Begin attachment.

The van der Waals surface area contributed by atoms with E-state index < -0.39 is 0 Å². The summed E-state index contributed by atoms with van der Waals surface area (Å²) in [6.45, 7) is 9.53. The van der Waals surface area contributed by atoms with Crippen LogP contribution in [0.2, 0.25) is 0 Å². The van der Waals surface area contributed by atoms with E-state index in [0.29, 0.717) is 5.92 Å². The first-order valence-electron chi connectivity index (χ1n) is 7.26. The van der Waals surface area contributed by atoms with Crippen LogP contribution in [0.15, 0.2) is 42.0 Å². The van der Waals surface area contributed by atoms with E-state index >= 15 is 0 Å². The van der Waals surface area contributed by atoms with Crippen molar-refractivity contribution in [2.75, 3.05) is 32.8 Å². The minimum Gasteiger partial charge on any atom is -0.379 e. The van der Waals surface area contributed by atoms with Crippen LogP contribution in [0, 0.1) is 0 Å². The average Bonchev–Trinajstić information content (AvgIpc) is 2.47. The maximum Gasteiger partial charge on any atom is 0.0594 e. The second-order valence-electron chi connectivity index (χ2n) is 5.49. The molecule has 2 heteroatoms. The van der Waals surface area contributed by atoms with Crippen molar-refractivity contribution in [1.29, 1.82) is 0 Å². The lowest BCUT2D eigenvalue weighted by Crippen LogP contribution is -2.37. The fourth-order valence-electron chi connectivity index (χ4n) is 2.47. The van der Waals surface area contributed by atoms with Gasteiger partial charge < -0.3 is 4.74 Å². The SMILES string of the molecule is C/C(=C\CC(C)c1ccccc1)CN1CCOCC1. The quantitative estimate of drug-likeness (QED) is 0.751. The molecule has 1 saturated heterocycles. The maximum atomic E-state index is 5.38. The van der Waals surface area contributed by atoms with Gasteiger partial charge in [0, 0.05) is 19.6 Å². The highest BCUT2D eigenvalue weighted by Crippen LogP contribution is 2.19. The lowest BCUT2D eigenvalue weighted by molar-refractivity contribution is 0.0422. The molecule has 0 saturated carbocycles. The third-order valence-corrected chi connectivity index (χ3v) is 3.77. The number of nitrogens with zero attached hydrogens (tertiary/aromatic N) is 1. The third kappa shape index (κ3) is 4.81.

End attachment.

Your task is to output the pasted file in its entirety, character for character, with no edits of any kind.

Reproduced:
The van der Waals surface area contributed by atoms with E-state index < -0.39 is 0 Å². The summed E-state index contributed by atoms with van der Waals surface area (Å²) in [6.45, 7) is 9.53. The van der Waals surface area contributed by atoms with Crippen LogP contribution in [0.2, 0.25) is 0 Å². The van der Waals surface area contributed by atoms with E-state index in [0.29, 0.717) is 5.92 Å². The first-order valence-electron chi connectivity index (χ1n) is 7.26. The van der Waals surface area contributed by atoms with Crippen LogP contribution in [0.15, 0.2) is 42.0 Å². The van der Waals surface area contributed by atoms with E-state index >= 15 is 0 Å². The van der Waals surface area contributed by atoms with Crippen molar-refractivity contribution in [2.75, 3.05) is 32.8 Å². The minimum Gasteiger partial charge on any atom is -0.379 e. The van der Waals surface area contributed by atoms with Crippen LogP contribution in [0, 0.1) is 0 Å². The average Bonchev–Trinajstić information content (AvgIpc) is 2.47. The maximum Gasteiger partial charge on any atom is 0.0594 e. The second-order valence-electron chi connectivity index (χ2n) is 5.49. The molecule has 2 heteroatoms. The van der Waals surface area contributed by atoms with Crippen molar-refractivity contribution in [1.29, 1.82) is 0 Å². The lowest BCUT2D eigenvalue weighted by Crippen LogP contribution is -2.37. The fourth-order valence-electron chi connectivity index (χ4n) is 2.47. The van der Waals surface area contributed by atoms with Gasteiger partial charge < -0.3 is 4.74 Å². The SMILES string of the molecule is C/C(=C\CC(C)c1ccccc1)CN1CCOCC1. The quantitative estimate of drug-likeness (QED) is 0.751. The molecule has 1 saturated heterocycles. The maximum atomic E-state index is 5.38. The van der Waals surface area contributed by atoms with Gasteiger partial charge in [0, 0.05) is 19.6 Å². The highest BCUT2D eigenvalue weighted by Crippen LogP contribution is 2.19. The lowest BCUT2D eigenvalue weighted by molar-refractivity contribution is 0.0422. The molecule has 0 saturated carbocycles. The third-order valence-corrected chi connectivity index (χ3v) is 3.77. The number of nitrogens with zero attached hydrogens (tertiary/aromatic N) is 1. The third kappa shape index (κ3) is 4.81.